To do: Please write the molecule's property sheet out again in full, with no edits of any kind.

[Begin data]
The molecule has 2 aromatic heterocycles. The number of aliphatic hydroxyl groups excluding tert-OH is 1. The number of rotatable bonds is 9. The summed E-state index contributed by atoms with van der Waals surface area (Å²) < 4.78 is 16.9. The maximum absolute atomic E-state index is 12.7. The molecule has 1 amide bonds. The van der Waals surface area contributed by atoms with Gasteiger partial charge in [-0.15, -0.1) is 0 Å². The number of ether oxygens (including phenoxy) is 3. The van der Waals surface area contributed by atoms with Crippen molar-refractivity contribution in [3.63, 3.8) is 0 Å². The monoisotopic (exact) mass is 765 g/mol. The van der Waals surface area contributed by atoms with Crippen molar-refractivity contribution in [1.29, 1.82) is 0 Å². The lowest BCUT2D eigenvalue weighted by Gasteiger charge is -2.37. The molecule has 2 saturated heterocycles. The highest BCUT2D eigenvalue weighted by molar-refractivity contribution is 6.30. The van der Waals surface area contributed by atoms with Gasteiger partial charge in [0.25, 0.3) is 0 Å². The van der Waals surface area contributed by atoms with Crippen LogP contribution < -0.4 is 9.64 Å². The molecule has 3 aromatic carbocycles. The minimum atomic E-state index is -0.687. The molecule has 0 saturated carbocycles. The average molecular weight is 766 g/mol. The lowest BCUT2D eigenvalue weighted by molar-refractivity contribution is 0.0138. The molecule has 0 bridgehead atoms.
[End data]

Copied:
The molecule has 2 aromatic heterocycles. The number of aliphatic hydroxyl groups excluding tert-OH is 1. The number of rotatable bonds is 9. The summed E-state index contributed by atoms with van der Waals surface area (Å²) < 4.78 is 16.9. The maximum absolute atomic E-state index is 12.7. The molecule has 1 amide bonds. The van der Waals surface area contributed by atoms with Gasteiger partial charge in [-0.15, -0.1) is 0 Å². The number of ether oxygens (including phenoxy) is 3. The van der Waals surface area contributed by atoms with Crippen molar-refractivity contribution in [3.63, 3.8) is 0 Å². The monoisotopic (exact) mass is 765 g/mol. The van der Waals surface area contributed by atoms with Crippen molar-refractivity contribution in [1.29, 1.82) is 0 Å². The lowest BCUT2D eigenvalue weighted by Gasteiger charge is -2.37. The molecule has 2 saturated heterocycles. The highest BCUT2D eigenvalue weighted by molar-refractivity contribution is 6.30. The van der Waals surface area contributed by atoms with Gasteiger partial charge in [0.25, 0.3) is 0 Å². The van der Waals surface area contributed by atoms with Crippen LogP contribution < -0.4 is 9.64 Å². The molecule has 3 aromatic carbocycles. The minimum atomic E-state index is -0.687. The molecule has 0 saturated carbocycles. The average molecular weight is 766 g/mol. The lowest BCUT2D eigenvalue weighted by molar-refractivity contribution is 0.0138. The molecule has 0 bridgehead atoms.